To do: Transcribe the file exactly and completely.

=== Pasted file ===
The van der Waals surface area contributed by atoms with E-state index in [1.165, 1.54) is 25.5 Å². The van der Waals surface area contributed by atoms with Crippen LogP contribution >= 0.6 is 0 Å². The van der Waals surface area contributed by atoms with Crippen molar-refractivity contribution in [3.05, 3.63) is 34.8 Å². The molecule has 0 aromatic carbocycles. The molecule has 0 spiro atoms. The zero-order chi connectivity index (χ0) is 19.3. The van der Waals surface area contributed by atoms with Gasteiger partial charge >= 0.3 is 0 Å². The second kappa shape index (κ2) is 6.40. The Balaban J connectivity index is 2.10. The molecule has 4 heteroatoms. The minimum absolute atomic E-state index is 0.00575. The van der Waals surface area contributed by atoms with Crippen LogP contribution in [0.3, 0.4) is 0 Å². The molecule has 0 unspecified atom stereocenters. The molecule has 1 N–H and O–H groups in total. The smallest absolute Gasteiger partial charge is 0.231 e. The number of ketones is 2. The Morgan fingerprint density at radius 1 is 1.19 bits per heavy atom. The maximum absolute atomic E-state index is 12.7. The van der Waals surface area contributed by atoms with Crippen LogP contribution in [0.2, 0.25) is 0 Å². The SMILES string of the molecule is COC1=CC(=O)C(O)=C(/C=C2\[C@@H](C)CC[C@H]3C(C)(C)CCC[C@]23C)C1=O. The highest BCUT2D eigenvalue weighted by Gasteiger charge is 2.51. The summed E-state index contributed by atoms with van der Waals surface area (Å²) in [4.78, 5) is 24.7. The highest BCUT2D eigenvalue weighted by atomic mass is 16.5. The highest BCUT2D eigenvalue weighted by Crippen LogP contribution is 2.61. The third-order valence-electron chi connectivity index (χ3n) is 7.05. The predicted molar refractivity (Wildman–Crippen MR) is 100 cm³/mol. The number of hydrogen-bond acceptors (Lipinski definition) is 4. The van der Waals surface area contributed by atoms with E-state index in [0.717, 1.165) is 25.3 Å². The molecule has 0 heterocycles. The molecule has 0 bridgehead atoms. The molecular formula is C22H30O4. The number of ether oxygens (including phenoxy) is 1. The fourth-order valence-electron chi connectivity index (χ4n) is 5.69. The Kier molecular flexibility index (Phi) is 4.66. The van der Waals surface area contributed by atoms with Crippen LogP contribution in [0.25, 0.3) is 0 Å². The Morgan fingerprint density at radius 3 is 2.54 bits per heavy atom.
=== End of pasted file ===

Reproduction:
The van der Waals surface area contributed by atoms with E-state index in [1.165, 1.54) is 25.5 Å². The van der Waals surface area contributed by atoms with Crippen LogP contribution >= 0.6 is 0 Å². The van der Waals surface area contributed by atoms with Crippen molar-refractivity contribution in [3.05, 3.63) is 34.8 Å². The molecule has 0 aromatic carbocycles. The molecule has 0 spiro atoms. The zero-order chi connectivity index (χ0) is 19.3. The van der Waals surface area contributed by atoms with Gasteiger partial charge >= 0.3 is 0 Å². The second kappa shape index (κ2) is 6.40. The Balaban J connectivity index is 2.10. The molecule has 4 heteroatoms. The minimum absolute atomic E-state index is 0.00575. The van der Waals surface area contributed by atoms with Crippen LogP contribution in [0.3, 0.4) is 0 Å². The molecule has 0 unspecified atom stereocenters. The molecule has 1 N–H and O–H groups in total. The smallest absolute Gasteiger partial charge is 0.231 e. The number of ketones is 2. The Morgan fingerprint density at radius 1 is 1.19 bits per heavy atom. The maximum absolute atomic E-state index is 12.7. The van der Waals surface area contributed by atoms with Crippen LogP contribution in [0.2, 0.25) is 0 Å². The SMILES string of the molecule is COC1=CC(=O)C(O)=C(/C=C2\[C@@H](C)CC[C@H]3C(C)(C)CCC[C@]23C)C1=O. The highest BCUT2D eigenvalue weighted by Gasteiger charge is 2.51. The summed E-state index contributed by atoms with van der Waals surface area (Å²) in [4.78, 5) is 24.7. The highest BCUT2D eigenvalue weighted by atomic mass is 16.5. The highest BCUT2D eigenvalue weighted by Crippen LogP contribution is 2.61. The third-order valence-electron chi connectivity index (χ3n) is 7.05. The predicted molar refractivity (Wildman–Crippen MR) is 100 cm³/mol. The number of hydrogen-bond acceptors (Lipinski definition) is 4. The van der Waals surface area contributed by atoms with E-state index in [0.717, 1.165) is 25.3 Å². The molecule has 0 heterocycles. The molecule has 0 bridgehead atoms. The molecular formula is C22H30O4. The number of ether oxygens (including phenoxy) is 1. The fourth-order valence-electron chi connectivity index (χ4n) is 5.69. The Kier molecular flexibility index (Phi) is 4.66. The van der Waals surface area contributed by atoms with Crippen LogP contribution in [0.25, 0.3) is 0 Å². The Morgan fingerprint density at radius 3 is 2.54 bits per heavy atom.